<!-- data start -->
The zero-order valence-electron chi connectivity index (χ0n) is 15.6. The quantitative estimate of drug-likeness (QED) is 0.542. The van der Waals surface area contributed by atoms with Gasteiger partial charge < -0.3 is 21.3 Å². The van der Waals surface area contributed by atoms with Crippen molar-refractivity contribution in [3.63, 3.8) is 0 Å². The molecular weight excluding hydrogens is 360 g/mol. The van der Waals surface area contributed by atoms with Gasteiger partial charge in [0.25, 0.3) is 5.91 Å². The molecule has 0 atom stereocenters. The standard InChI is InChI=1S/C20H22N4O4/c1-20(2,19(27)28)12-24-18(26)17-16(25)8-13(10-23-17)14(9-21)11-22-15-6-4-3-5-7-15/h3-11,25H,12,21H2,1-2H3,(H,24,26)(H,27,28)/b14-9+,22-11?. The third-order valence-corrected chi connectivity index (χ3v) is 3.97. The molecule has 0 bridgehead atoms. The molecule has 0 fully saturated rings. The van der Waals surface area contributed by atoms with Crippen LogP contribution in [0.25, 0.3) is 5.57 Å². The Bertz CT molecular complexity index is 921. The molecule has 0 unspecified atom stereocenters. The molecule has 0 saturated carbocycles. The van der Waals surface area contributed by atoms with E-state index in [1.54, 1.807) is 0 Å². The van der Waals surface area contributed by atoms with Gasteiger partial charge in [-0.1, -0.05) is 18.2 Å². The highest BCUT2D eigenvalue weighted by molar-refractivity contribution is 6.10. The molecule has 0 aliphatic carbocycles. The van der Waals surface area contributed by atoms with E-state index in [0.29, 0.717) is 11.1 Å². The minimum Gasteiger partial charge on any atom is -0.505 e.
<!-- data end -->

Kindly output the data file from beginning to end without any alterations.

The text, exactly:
The zero-order valence-electron chi connectivity index (χ0n) is 15.6. The quantitative estimate of drug-likeness (QED) is 0.542. The van der Waals surface area contributed by atoms with Gasteiger partial charge < -0.3 is 21.3 Å². The van der Waals surface area contributed by atoms with Crippen molar-refractivity contribution in [3.63, 3.8) is 0 Å². The molecular weight excluding hydrogens is 360 g/mol. The van der Waals surface area contributed by atoms with Gasteiger partial charge in [0.25, 0.3) is 5.91 Å². The molecule has 0 atom stereocenters. The standard InChI is InChI=1S/C20H22N4O4/c1-20(2,19(27)28)12-24-18(26)17-16(25)8-13(10-23-17)14(9-21)11-22-15-6-4-3-5-7-15/h3-11,25H,12,21H2,1-2H3,(H,24,26)(H,27,28)/b14-9+,22-11?. The third-order valence-corrected chi connectivity index (χ3v) is 3.97. The molecule has 0 bridgehead atoms. The molecule has 0 fully saturated rings. The van der Waals surface area contributed by atoms with Crippen LogP contribution in [0.25, 0.3) is 5.57 Å². The Bertz CT molecular complexity index is 921. The molecule has 0 unspecified atom stereocenters. The molecule has 0 saturated carbocycles. The van der Waals surface area contributed by atoms with E-state index in [1.54, 1.807) is 0 Å². The van der Waals surface area contributed by atoms with Gasteiger partial charge in [-0.1, -0.05) is 18.2 Å². The highest BCUT2D eigenvalue weighted by molar-refractivity contribution is 6.10. The molecule has 0 aliphatic carbocycles. The van der Waals surface area contributed by atoms with E-state index in [0.29, 0.717) is 11.1 Å². The minimum Gasteiger partial charge on any atom is -0.505 e.